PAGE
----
Embracing managerialism in a small Pacific island state: a study of governance and new public management outcomes in the Cook Islands from 2006-2012
Tisam, Jonah Nardu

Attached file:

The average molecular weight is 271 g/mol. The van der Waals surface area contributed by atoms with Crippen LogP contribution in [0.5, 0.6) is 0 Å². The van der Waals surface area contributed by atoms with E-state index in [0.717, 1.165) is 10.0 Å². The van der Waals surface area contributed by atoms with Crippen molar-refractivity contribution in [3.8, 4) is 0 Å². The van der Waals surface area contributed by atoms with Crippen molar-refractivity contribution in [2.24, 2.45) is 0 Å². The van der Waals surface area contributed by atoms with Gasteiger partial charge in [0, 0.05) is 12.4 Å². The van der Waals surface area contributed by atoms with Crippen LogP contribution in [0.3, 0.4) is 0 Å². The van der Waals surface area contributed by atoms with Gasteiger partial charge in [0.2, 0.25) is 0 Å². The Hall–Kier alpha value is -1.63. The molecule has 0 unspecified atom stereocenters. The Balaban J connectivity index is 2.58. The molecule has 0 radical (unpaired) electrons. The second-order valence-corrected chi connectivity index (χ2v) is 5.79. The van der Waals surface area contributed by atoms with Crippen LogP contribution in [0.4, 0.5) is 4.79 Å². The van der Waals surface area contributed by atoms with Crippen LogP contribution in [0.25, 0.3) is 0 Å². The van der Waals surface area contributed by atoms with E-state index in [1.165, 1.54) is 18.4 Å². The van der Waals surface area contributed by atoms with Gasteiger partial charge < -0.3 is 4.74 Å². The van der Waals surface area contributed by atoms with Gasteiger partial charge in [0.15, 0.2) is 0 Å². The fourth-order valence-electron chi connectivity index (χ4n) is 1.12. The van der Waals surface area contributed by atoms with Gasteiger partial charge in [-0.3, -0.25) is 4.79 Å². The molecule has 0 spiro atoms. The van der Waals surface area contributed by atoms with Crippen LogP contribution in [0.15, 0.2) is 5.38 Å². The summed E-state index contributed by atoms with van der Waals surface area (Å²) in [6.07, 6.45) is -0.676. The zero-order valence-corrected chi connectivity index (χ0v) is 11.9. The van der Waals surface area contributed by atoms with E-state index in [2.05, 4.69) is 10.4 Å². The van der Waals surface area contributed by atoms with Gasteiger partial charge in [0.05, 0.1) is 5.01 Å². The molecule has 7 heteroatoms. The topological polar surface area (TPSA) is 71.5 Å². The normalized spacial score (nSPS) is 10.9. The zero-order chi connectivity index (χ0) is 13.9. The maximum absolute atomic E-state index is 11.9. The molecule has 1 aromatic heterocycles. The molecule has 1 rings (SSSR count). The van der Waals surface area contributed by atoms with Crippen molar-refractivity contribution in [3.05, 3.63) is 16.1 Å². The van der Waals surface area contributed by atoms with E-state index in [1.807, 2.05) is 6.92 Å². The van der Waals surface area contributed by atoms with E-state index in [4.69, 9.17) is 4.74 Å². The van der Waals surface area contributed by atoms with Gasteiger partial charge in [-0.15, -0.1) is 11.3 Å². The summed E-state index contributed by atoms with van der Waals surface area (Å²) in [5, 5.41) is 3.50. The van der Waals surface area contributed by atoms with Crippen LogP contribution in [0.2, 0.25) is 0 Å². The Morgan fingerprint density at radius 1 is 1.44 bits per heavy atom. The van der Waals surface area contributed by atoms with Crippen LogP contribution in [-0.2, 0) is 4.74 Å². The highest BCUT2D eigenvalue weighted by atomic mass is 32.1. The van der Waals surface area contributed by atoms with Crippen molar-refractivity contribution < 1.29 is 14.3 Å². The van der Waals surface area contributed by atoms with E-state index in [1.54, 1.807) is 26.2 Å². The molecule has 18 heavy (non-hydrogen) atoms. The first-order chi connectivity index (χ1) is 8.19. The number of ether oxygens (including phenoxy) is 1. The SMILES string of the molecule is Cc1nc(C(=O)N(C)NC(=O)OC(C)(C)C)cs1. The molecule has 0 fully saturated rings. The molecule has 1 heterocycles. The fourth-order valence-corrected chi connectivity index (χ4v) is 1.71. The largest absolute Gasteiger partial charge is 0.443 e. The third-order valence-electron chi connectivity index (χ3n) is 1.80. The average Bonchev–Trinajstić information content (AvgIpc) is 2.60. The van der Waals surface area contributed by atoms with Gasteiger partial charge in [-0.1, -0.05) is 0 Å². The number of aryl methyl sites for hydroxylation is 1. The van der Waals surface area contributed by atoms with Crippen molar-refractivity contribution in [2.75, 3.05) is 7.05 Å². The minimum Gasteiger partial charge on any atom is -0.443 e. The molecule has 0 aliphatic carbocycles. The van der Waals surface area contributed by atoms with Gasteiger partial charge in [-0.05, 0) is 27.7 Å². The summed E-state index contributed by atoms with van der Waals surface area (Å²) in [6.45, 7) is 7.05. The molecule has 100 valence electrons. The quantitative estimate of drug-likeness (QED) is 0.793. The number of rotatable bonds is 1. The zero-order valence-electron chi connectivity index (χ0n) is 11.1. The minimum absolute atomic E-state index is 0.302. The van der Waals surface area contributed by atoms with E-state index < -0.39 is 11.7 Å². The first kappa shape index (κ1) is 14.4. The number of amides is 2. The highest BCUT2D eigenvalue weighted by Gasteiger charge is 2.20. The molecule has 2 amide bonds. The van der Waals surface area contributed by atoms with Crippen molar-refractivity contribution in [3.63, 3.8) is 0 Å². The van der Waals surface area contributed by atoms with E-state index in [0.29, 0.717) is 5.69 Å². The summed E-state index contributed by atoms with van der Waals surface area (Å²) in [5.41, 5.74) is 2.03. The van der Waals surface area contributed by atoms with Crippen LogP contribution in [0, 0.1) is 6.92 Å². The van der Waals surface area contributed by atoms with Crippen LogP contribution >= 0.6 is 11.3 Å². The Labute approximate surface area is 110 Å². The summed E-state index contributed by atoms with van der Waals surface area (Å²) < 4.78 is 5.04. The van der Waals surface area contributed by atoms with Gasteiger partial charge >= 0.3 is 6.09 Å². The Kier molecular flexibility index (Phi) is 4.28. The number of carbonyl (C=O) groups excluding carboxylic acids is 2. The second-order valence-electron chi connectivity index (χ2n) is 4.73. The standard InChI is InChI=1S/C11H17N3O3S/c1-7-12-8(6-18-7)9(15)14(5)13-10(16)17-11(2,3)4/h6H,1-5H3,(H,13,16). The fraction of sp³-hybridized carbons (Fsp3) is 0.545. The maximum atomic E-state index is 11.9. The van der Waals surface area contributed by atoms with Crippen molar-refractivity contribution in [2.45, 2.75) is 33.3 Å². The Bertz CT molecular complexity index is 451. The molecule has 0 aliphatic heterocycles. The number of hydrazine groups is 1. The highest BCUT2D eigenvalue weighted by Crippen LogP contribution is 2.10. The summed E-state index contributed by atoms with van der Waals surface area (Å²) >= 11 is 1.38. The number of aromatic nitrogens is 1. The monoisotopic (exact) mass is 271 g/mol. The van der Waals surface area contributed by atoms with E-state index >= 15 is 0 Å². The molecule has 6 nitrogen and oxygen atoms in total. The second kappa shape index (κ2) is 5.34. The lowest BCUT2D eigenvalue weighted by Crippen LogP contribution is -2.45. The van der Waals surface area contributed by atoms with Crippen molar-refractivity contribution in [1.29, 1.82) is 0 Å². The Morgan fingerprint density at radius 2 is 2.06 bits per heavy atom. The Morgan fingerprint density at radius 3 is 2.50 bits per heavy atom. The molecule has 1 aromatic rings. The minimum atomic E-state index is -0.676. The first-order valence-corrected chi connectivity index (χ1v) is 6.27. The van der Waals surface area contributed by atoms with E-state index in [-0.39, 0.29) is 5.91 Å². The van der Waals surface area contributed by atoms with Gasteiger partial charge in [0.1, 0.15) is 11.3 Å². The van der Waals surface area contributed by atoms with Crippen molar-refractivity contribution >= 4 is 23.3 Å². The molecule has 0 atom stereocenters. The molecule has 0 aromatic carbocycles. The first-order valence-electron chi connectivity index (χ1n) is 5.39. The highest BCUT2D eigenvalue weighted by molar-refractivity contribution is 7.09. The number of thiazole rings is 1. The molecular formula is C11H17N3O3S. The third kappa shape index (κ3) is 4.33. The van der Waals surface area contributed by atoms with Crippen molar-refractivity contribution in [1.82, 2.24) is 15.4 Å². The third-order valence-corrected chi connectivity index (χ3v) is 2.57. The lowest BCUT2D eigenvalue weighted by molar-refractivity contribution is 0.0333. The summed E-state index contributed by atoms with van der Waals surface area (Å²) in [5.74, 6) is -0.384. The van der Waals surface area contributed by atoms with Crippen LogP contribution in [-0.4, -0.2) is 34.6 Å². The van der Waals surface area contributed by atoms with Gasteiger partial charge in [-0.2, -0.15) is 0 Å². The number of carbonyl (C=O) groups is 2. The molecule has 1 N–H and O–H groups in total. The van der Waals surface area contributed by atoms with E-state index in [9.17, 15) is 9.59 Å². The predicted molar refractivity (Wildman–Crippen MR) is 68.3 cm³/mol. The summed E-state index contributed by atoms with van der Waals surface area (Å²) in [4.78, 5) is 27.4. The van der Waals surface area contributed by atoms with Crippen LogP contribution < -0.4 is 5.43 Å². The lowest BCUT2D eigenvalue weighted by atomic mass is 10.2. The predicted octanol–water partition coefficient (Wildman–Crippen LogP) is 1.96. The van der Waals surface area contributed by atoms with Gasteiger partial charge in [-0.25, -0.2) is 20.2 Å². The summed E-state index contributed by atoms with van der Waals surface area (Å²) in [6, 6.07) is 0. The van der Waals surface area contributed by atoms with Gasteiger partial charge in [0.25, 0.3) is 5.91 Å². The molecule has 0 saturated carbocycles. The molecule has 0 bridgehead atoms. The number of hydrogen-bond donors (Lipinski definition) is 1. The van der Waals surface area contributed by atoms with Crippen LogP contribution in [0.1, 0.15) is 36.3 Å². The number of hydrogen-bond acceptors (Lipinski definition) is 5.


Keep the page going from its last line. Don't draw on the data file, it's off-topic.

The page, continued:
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At self-government in free association with New Zealand on 4 August 1965, the Cook Islands adopted the Westminster Parliamentary Democratic system of government. Alongside these modern systems were the traditional family-based Ariki (chiefly) system that was recognised in the Constitution, and by an act of Parliament in 1966 the House of Ariki was established. An amendment made to the House of Ariki Act in 1972 established the Koutu Nui. In 1969, ten Island Councils were established to manage the affairs of the island communities. In addition to these formal institutions, many churches and civil society organisations contribute to and support the development of the Cook Islands. Between 1995 and 1997 a comprehensive public sector reform took place as a response to the nation’s poor economic performance. A number of neoliberal legislation were introduced, bringing new policies and processes that required the collaboration of national agencies. Post-reform reports emphasised the success of the reforms in terms of a better performing public service and an improved economy. There has been less attention given to the question of whether and how the reform process has resulted in a better quality of life for all the people and/or increased people’s understanding of their role in the new governance system. This thesis explores people’s understanding of the systems of governance underpinning the outcomes of New Public Management (NPM) in the Cook Islands from 2006 to 2012 period. A General Systems Theoretical (GST) framework was used to explore the various parts of governance and the Pacific worldview was used with a Cook Islands lens to encapsulate the epistemology of the people, and the Cook Islands Tivaivai research model was used as a process to widely collect people’s views of the phenomenon. Individual interviews were carried out with twenty participants comprising government officials, NGOS and members of the civil society, spread over urban, rural, and by gender – and three key informants were surveyed. A critique of documents relating to governance and NPM in that period of study was carried out. Some positive outcomes were identified, however the incomplete reform process created tensions in the system. It brought about some negative outcomes and created new challenges which are highlighted in this study. A number of policy recommendations are made, and some areas for further studies have been suggested.